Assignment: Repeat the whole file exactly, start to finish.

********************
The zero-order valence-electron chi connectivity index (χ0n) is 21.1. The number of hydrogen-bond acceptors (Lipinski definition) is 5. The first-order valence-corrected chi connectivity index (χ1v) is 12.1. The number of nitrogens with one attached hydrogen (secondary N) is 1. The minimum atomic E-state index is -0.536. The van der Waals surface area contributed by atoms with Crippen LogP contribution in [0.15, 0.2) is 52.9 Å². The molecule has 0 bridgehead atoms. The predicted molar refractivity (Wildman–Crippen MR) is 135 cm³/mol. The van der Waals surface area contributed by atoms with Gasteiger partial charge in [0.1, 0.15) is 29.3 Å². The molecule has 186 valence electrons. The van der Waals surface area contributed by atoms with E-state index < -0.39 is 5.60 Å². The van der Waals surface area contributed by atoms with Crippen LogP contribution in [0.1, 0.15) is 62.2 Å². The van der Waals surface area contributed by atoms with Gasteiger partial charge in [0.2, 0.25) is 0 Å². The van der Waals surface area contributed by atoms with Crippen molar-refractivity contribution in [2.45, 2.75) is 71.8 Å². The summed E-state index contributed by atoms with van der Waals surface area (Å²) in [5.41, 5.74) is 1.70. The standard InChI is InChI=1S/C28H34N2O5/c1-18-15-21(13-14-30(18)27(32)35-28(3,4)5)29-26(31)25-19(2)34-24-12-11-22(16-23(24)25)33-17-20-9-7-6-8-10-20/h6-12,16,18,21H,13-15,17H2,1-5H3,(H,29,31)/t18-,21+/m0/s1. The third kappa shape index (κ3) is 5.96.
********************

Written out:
The zero-order valence-electron chi connectivity index (χ0n) is 21.1. The number of hydrogen-bond acceptors (Lipinski definition) is 5. The first-order valence-corrected chi connectivity index (χ1v) is 12.1. The number of nitrogens with one attached hydrogen (secondary N) is 1. The minimum atomic E-state index is -0.536. The van der Waals surface area contributed by atoms with Crippen LogP contribution in [0.15, 0.2) is 52.9 Å². The molecule has 0 bridgehead atoms. The predicted molar refractivity (Wildman–Crippen MR) is 135 cm³/mol. The van der Waals surface area contributed by atoms with Gasteiger partial charge in [0.1, 0.15) is 29.3 Å². The molecule has 186 valence electrons. The van der Waals surface area contributed by atoms with E-state index < -0.39 is 5.60 Å². The van der Waals surface area contributed by atoms with Crippen LogP contribution in [0.1, 0.15) is 62.2 Å². The van der Waals surface area contributed by atoms with Gasteiger partial charge in [0.2, 0.25) is 0 Å². The van der Waals surface area contributed by atoms with Crippen molar-refractivity contribution in [2.45, 2.75) is 71.8 Å². The summed E-state index contributed by atoms with van der Waals surface area (Å²) in [5.41, 5.74) is 1.70. The standard InChI is InChI=1S/C28H34N2O5/c1-18-15-21(13-14-30(18)27(32)35-28(3,4)5)29-26(31)25-19(2)34-24-12-11-22(16-23(24)25)33-17-20-9-7-6-8-10-20/h6-12,16,18,21H,13-15,17H2,1-5H3,(H,29,31)/t18-,21+/m0/s1. The third kappa shape index (κ3) is 5.96.